While Pandora usually gives a lot of attention to expanding its profile on mobile devices (such as smartphones and tablets), it’s trying to enter your car, as VentureBeat reported nearly a year ago. That makes perfect sense for two main reasons: Regular AM/FM “free” radio isn’t that great anymore, and playing music in your car goes together like chocolate and peanut butter.
The deal with Chrysler is one of over a 1,000 partnerships Pandora has made to make its service available on other platforms. Pandora already has agreements with the top 19 automotive brands in the U.S, and its music service is now available in 85 different vehicle models and through 175 automotive aftermarket devices (aka stereo systems installed after the car was purchased.)
We’ve listed some other usage statistics Pandora released below:
- Listener hours for Pandora during the month of December 2012 were 1.39 billion, an increase of 54 percent from 906 million during the same period last year.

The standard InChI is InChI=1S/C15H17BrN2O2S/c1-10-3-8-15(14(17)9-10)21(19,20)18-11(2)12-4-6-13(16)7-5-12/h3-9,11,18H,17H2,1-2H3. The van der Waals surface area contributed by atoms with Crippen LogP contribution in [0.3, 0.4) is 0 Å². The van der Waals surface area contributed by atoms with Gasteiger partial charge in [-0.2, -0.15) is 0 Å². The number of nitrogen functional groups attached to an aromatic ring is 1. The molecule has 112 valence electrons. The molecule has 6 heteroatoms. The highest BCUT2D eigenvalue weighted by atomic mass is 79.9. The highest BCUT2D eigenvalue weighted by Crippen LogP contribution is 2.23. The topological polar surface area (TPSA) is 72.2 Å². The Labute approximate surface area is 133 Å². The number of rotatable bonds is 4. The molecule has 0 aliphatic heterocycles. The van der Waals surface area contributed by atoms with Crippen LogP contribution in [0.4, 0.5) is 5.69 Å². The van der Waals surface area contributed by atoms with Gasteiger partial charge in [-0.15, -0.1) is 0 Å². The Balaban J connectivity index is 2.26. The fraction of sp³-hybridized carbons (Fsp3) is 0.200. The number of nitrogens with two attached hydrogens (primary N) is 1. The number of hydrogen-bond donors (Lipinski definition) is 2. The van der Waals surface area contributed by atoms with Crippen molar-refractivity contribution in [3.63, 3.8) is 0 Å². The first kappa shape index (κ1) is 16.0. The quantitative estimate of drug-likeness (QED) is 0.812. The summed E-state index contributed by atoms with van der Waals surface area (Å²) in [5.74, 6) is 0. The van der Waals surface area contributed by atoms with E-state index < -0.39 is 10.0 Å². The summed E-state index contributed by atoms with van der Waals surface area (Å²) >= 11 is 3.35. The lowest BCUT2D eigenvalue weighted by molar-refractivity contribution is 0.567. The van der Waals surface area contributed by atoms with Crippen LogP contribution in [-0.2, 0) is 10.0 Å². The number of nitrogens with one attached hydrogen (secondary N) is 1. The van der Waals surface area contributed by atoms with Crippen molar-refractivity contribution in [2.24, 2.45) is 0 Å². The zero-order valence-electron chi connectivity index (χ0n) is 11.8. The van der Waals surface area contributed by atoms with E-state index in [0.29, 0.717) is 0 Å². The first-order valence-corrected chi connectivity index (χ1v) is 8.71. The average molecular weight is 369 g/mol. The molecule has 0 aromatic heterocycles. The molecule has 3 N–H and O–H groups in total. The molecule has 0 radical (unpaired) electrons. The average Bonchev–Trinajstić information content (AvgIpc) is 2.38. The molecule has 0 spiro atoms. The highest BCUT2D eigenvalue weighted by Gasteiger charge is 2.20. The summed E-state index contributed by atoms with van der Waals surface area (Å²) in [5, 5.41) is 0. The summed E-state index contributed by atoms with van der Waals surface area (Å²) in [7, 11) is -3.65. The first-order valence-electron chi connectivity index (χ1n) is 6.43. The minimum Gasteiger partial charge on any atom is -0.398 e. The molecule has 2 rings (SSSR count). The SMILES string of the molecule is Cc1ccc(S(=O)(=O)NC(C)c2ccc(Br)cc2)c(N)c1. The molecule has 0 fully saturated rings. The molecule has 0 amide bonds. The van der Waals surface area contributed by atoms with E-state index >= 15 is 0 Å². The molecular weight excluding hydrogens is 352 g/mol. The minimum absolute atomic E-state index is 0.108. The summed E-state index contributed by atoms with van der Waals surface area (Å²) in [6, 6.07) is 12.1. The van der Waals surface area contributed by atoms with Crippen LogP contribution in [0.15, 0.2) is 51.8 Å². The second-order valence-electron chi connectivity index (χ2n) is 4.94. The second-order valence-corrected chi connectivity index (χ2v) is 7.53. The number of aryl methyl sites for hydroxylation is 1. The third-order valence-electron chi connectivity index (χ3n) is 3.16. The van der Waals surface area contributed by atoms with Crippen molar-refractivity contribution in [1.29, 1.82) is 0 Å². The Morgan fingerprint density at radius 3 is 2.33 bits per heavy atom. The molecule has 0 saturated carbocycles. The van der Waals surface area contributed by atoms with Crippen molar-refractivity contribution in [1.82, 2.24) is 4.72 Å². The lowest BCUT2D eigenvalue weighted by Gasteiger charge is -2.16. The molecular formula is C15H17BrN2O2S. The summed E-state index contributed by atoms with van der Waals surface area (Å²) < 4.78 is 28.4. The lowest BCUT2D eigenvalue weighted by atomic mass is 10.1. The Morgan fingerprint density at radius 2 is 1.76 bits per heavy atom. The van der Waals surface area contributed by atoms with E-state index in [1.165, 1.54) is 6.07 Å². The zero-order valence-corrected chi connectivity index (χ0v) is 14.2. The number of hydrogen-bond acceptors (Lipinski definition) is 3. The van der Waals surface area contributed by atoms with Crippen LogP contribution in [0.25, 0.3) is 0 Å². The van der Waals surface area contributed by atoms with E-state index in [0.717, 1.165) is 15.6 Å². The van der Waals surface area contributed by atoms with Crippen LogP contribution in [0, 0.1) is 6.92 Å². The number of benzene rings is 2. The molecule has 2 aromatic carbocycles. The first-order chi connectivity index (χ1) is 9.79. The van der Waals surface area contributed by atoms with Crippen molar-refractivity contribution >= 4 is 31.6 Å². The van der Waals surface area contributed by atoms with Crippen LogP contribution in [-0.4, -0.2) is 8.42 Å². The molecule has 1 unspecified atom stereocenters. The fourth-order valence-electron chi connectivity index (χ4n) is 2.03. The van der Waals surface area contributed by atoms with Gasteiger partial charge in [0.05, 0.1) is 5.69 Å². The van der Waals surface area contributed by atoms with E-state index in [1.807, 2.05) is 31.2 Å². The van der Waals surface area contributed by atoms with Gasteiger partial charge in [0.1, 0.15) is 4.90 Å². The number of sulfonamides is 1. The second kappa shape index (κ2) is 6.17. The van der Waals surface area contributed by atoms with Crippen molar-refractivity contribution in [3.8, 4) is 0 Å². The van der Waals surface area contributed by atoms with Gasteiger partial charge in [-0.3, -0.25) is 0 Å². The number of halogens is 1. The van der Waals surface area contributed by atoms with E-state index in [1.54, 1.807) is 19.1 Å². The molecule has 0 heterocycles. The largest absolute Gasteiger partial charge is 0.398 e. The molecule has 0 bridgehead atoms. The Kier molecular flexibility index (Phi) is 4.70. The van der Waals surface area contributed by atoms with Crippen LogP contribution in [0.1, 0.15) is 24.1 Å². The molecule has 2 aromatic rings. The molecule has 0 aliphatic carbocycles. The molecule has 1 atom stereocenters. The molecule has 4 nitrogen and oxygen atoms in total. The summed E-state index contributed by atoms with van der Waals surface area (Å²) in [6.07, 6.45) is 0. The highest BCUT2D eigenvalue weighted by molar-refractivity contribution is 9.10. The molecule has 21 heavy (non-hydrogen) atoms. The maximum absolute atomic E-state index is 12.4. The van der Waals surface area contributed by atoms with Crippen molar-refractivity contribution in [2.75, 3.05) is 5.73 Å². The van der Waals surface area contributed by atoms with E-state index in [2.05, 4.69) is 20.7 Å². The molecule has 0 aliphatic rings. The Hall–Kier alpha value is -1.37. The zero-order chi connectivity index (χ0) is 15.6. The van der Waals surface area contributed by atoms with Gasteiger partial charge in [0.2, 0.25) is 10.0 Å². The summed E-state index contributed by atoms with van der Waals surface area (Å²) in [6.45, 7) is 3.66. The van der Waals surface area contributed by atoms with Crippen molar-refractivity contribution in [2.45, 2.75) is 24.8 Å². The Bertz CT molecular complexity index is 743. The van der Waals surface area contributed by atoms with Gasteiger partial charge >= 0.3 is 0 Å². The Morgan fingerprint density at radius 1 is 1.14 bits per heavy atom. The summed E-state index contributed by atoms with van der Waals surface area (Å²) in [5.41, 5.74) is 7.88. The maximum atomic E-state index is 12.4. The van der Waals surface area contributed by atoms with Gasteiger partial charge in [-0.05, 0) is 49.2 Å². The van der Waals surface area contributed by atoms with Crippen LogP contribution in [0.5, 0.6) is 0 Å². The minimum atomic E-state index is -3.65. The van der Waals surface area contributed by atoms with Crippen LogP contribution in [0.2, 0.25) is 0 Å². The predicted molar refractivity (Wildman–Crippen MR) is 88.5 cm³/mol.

- Share of total U.S. radio listening for Pandora in December 2012 was 7.19 percent, an increase from 4.71 percent during the same period last year.
- Active listeners were 67.1 million at the end of December 2012, an increase of 41 period from 47.6 million during the same period last year.
- Pandora is now available on over 85 vehicle models, 175 automotive aftermarket devices and 760 consumer electronic devices.
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